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Peer Responses – Martha Length: A minimum of 170 words per post, not including r

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Peer Responses – Martha
Length: A minimum of 170 words per post, not including r

Peer Responses – Martha
Length: A minimum of 170 words per post, not including references
Citations: At least two high-level scholarly reference in APA per post from within the last 5 years
For peer posts and subsequent posts under the initial discussion board thread add in second and third line treatments and additional considerations (250 word maximum for responses). Example requirement, only evidence-based sources, such as AAFP, CDC, IDSA, ADA, JNC 8 etc. (textbook resources and internet sites affiliated with medical associations are considered credible sources to obtain the information on the most up to date guidelines). Add in the link to the guideline(s) within the discussion board for further reading by your peers.
The International Society for the Study of Hypertension in Pregnancy (ISSHP) defines hypertensive disorders in pregnancy as new onset hypertension after 20 weeks of gestation, affecting 10% of pregnancies, including preeclampsia, gestational hypertension, and chronic hypertension (Fox et al., 2019). Hypertensive disorders during pregnancy can significantly impact the mother and fetus’ health, increasing the risk of stroke, cardiovascular death, and long-term hypertension. Prenatal risks include intrauterine growth restriction, oligohydramnios, placental abruption, and preterm birth. Exposure to these disorders during pregnancy can lead to serious long-term consequences (Fox et al., 2019).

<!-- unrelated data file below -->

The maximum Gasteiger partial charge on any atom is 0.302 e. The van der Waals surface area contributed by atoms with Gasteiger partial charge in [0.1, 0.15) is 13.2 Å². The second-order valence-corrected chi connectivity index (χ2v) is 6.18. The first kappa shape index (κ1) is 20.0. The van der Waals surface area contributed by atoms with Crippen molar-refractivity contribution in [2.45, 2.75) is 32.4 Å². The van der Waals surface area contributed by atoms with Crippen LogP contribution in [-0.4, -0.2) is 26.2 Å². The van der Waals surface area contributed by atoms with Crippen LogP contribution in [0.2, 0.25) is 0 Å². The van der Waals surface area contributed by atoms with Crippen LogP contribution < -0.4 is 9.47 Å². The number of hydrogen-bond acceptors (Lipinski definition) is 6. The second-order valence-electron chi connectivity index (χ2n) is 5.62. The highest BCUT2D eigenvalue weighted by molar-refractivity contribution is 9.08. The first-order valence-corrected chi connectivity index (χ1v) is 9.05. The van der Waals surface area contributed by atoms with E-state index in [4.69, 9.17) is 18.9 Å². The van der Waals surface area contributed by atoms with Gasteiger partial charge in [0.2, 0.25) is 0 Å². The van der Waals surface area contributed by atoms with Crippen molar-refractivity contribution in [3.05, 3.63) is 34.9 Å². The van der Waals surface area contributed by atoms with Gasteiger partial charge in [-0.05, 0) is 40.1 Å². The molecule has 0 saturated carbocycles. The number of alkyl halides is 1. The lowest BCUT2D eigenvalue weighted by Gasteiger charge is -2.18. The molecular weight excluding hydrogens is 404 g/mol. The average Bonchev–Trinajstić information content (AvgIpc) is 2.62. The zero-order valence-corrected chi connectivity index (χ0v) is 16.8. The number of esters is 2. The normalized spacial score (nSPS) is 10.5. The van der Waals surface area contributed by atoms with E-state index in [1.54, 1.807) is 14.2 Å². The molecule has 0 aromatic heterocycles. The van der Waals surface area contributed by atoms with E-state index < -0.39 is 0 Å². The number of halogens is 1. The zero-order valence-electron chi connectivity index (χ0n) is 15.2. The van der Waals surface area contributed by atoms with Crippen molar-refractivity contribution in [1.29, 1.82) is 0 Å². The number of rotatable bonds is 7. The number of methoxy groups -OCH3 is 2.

Risk factors for preeclampsia include hypertensive disease history, maternal diseases such as diabetes, and chronic kidney disease (Fox et al., 2019). Additional risk factors include advanced maternal age, obesity, multifetal pregnancy, or long pregnancy intervals. Preeclampsia risk can be heightened by clinical factors such as elevated blood pressure, polycystic ovarian syndrome, sleep difficulties, and infections. Obstetric history, oocyte donation, and vaginal bleeding during pregnancy increase the risk of preeclampsia (Fox et al., 2019).
Aspirin is the only medication supported by research to lower preeclampsia risk in high-risk women. Current guidelines suggest low-dose aspirin from 12 weeks gestation to delivery (Fox et al., 2019).
Preeclampsia is a condition characterized by hypertension and new-onset proteinuria under 20 weeks gestation (Dynamedex, 2024). In the absence of proteinuria, one of the following criteria must be present: thrombocytopenia, impaired liver function, severe pain, elevated liver transaminases, new renal insufficiency, pulmonary edema, headache, and visual disturbances (Dynamedex, 2024).
Preeclampsia involves dysfunctional placentation, systemic inflammation, and oxidative stress (Fox et al., para. 12, 2019). It causes oligohydramnios, placental abruption, IGUR, preterm birth, chronic placental ischemia, and fetal distress, among adverse outcomes (Fox et al., para. 12, 2019).